Inhalation & exhalation are the exchanges of breath. Inspiration & aspiration are the exchanges of the mind. As we aspire or stretch our awareness upwards toward finer vibrational states, we invite inspired thought-forms to make their way to the mind. With solid ground established within our meditation practice, we can reach to the realms of intuition and co-creative imagination.
“I believe in intuition and inspiration. Imagination is more important than knowledge. For knowledge is limited, whereas imagination embraces the entire world, stimulating progress, giving birth to evolution.” – Albert Einstein.
Have we been experiencing the breath or observing the breath? Have we been experiencing the mind or observing the mind? Both. Experiencing and observing can be markedly different, though both collect data. As we experience, we register information with our perceptions in a subjective way. The data we receive as the observer feels a bit more objective. That’s because it is tinctured with the soul. Yes, the soul. The observer and the soul occupy the same vibrational space and both offer access to the highest aspects of our being.
This meditation offers a simple technique that switches on the observing mind. Enjoy.
All teachings that surround meditation have one clear purpose, which is getting to know the mind. Why? The Buddha would say that the source of our suffering is to be discovered within the mind. If we’re feeling stressed or worried, it originated in the mind. If we are overcome with grief, this suffering is produced by the mind. Conversely, if we are in love, or enraptured with joy, that experience arose from the mind.
Getting to know the mind is perhaps the most reliable path to freedom. It will not change the ups and downs of life, those are inevitable, but it will produce the freedom to choose our response to them… this is the purest freedom! Let’s get to know the mind.
In Wild Awakenings, the Dzogchen Ponlop Rinpoche writes, “Pointing out may also be understood as being introduced to the reality of mind’s nature. …. In all of the Buddha’s instructions from beginning to end, the basic techniques are shamatha and vipashyana.” … “Shamatha is sometimes translated as ‘tranquility’ or ‘calm abiding’ … In (the) context of Mahamudra, shamatha … is defined as ‘the natural pacification of the coming and going of thoughts.’ This means that the mind comes to rest in its natural condition, which is a state of bliss, clarity, and non-thought.” Wild Awakenings, pgs. 85-86 by the Dzogchen Ponlop Rinpoche; Shambhala Publishing, Boston, 2003.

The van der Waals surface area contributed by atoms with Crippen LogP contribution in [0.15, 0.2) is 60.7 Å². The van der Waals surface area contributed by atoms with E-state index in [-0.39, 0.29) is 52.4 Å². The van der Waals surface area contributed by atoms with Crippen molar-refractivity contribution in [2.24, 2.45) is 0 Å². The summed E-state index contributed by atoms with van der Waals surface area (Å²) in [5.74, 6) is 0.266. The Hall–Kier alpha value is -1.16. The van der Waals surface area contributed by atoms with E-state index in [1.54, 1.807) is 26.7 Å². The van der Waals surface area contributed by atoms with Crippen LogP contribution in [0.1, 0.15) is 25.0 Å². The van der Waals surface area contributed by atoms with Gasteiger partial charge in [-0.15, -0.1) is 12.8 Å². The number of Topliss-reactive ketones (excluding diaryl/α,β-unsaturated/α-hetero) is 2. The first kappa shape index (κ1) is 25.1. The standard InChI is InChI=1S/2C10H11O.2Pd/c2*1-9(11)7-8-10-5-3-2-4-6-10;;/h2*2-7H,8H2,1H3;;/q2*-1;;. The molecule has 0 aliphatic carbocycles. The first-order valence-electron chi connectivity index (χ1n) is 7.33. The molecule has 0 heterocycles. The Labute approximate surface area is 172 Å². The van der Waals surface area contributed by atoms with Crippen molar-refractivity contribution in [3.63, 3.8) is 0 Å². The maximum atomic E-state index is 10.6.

In the current cycle of Intermediate meditations, the emphasis has been to notice and recognize the immediate quality and experience that is present as the meditation sitting begins. It is a pure expression of the quality nature of the mind. Until one is aware of this, one moves on quickly from the quality and its simple immediately present experience to doing something that has been part of meditation training. But, at some point, the training in withdrawal and coming inside, the acclimating to the inner landscape of arisings, interpretation, adopting (chasing after) or repulsing (pushing away), all must give way. When the practitioner realizes that all – ALL – is the landscape of the mind, then that which is perceived can take on a new purpose: to be recognized as the display of the nature of the mind. It is the display of Awareness.
The current set of instructions has been to notice and recognize the very first quality that is present as soon as one begins. It will be either luminosity/clarity, or vibrancy, or the experience of stable continuity. Variations on these themes such as brightness, sharpness, dynamism, scintillating, or even/smooth are still the same basic qualities mentioned. And, they also are the qualities stated by the Ponlop Rinpoche.